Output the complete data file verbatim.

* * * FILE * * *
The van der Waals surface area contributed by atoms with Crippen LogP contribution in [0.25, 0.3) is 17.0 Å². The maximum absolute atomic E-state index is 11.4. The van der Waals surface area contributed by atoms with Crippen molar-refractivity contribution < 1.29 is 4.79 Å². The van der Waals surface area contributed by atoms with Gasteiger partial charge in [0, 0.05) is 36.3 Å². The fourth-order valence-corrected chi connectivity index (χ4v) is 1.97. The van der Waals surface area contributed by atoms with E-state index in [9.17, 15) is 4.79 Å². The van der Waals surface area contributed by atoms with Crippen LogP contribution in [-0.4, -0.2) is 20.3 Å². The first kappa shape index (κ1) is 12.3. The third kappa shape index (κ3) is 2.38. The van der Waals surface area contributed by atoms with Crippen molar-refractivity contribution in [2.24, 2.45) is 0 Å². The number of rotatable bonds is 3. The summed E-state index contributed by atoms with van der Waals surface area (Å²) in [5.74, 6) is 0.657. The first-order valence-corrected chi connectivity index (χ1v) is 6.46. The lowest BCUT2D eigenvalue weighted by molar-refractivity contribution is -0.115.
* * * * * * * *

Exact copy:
The van der Waals surface area contributed by atoms with Crippen LogP contribution in [0.25, 0.3) is 17.0 Å². The maximum absolute atomic E-state index is 11.4. The van der Waals surface area contributed by atoms with Crippen molar-refractivity contribution < 1.29 is 4.79 Å². The van der Waals surface area contributed by atoms with Gasteiger partial charge in [0, 0.05) is 36.3 Å². The fourth-order valence-corrected chi connectivity index (χ4v) is 1.97. The van der Waals surface area contributed by atoms with E-state index in [9.17, 15) is 4.79 Å². The van der Waals surface area contributed by atoms with Crippen LogP contribution in [-0.4, -0.2) is 20.3 Å². The first kappa shape index (κ1) is 12.3. The third kappa shape index (κ3) is 2.38. The van der Waals surface area contributed by atoms with Crippen molar-refractivity contribution in [2.24, 2.45) is 0 Å². The number of rotatable bonds is 3. The summed E-state index contributed by atoms with van der Waals surface area (Å²) in [5.74, 6) is 0.657. The first-order valence-corrected chi connectivity index (χ1v) is 6.46. The lowest BCUT2D eigenvalue weighted by molar-refractivity contribution is -0.115.